Of Showers and Flowers.

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It’s a showery day here in the Central Tablelands of NSW following a week of wet weather. There has been a lot of rain, and even a tornado (about 100km from us) which destroyed several houses and caused much media interest as tornadoes do not happen often in this area. Fortunately it didn’t last long, otherwise the damage could have been much more extensive.

On Monday, Mr MG and I spread two tonnes of soil on the lawn hoping that the rain would help it settle in, and our plans worked out very well as a perfect amount fell and no soil was washed away, which is something that happened once before.

I am joining in with the Six on Saturday crowd this week, and as ever, you can see what is happening in gardens around the world by following this link.

One: Ranunculus ‘Burgundy’ is new to the garden this spring. The label stated that I would be in awe of these blooms, and whilst I do think they are a lovely colour – not all burgundy, I notice – my wonderment is somewhat tempered by the less than bountiful number of flowers. No matter, there’s always next spring as long as the corms multiply as promised.

Two: I’m happy with this wandering path: short and sweet, but colourful, and much improved by the replacement of harsh white stones by more naturally coloured river stones. The Californian poppy making its appearance on the right hand side has popped up in exactly the wrong spot, almost requiring a stile to cross over it.

Three: Also new this year is Geum ‘Mai Tai’. She’s very tiny and has a long way to go before reaching the arching nature of ‘Totally Tangerine’ who is far more boisterous than I ever imagined it would be. I find the flowers of ‘Mai Tai’ charming so a little more unrestrained behaviour will be fine with me.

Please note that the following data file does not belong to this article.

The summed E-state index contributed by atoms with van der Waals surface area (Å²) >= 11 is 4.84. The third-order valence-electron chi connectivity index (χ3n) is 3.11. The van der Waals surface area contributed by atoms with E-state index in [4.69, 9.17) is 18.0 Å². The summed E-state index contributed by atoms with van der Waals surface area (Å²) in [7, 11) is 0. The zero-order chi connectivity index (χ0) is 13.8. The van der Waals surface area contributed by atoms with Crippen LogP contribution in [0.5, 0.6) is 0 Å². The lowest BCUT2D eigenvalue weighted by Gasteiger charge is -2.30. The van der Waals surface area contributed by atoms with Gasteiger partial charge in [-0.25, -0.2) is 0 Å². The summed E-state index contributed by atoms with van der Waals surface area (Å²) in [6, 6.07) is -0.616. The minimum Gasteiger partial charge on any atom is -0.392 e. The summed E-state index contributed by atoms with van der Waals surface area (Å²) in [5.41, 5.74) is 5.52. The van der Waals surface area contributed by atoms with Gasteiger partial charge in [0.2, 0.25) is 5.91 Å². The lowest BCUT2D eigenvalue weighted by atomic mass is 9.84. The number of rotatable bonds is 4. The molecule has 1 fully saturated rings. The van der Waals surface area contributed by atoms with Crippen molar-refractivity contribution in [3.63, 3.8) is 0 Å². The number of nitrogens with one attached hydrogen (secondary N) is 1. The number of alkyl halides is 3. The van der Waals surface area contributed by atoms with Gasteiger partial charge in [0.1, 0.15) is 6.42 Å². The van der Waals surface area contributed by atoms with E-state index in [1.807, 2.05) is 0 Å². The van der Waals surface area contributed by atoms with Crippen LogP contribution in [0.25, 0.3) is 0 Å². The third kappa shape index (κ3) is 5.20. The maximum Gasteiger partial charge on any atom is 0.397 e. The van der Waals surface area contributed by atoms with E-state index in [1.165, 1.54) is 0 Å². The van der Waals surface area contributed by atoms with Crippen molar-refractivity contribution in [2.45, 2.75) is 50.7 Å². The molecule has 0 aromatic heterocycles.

Four: A no ID iris which has an interesting combination of colours. When we started this garden, I planted many blue ones, but they have never flowered which is a shame. They need to be relocated to a sunnier spot, I think. This splendid specimen, planted in the front garden last year, is happy with its lot, it seems.

Five: Regular readers may well recognise Leptospermum ‘Pink Cascade’ which has made an appearance on these pages before, but really, could there be a shrub more worthy of yet another mention? Every year, without the slightest fuss, this beauty bursts forth with a froth of frills and furbelows more extravagant than an antebellum ball gown: ‘Watch out Miss O’Hara, I’m wearing the pink tonight.’

Six: Grevillea ‘Lady O’ died suddenly, perhaps a combination of clay soil and a lot of rain, and left a space which now holds some of Monday’s two tonnes of soil. A space that needs filling!

Those are my six this week. Enjoy your gardening everyone.

Weather today: Showers and sunshine. 8-17C.

55 Comments Add yours

  1. Cathy says:

    A gorgeous Iris Jane! The pathway and island with bird table is really pretty. Cal poppies do tend to seed around just where you don’t want them, don’t they! I also have Mai Tai and was quite charmed. I will try and grow some more Geums from seed next spring. Your garden looks wonderful after all the rain you had. Happy gardening!

    1. Jane says:

      Last year we had Californian poppies all over the place, this year not so many but I have no idea why. We enjoy them very much. Strangely, the more exotically coloured ones I tried to grow didn’t seem to germinate! Thank you for your comment, Cathy.

  2. Barb Godfrey says:

    Lovely photos as usual. Absolutely love the path and surrounding gardens. Such a pretty area. Do you think the Pink Cascade would be ok in a large pot?

    1. Jane says:

      I have to admit that the clothes line is just to the left in the path photo! But it’s greatly improved from what it was when we bought the house. Leptos are very hardy. I have never tried one in a pot, I can only say it’s worth a try. Would look very nice at your place with those other big pots you have.

  3. Magdarae says:

    Beautiful display of flowers. Drawn by the path, looked brill. Also the no ID Iris, very pretty.. The pink cascade is awesome. Glad the tornado was short lived.

    1. Jane says:

      Thank you Magdarae, I just wish I knew the name of that iris.

  4. Rosie Amber says:

    A very pretty Iris, super photo.

    1. Jane says:

      Thank you, Rosie.

  5. Gerrie Mackey says:

    I love your garden around the bird bath, and the soft-coloured pebbles along the path look lovely. I haven’t seen an Iris with that combination of colours before, really very striking. We have nothing but blue Irises in our garden, and they are still thinking about flowering. We have had an incredible amount of rain, and we’re looking forward to some sunshine now. (as are the Irises)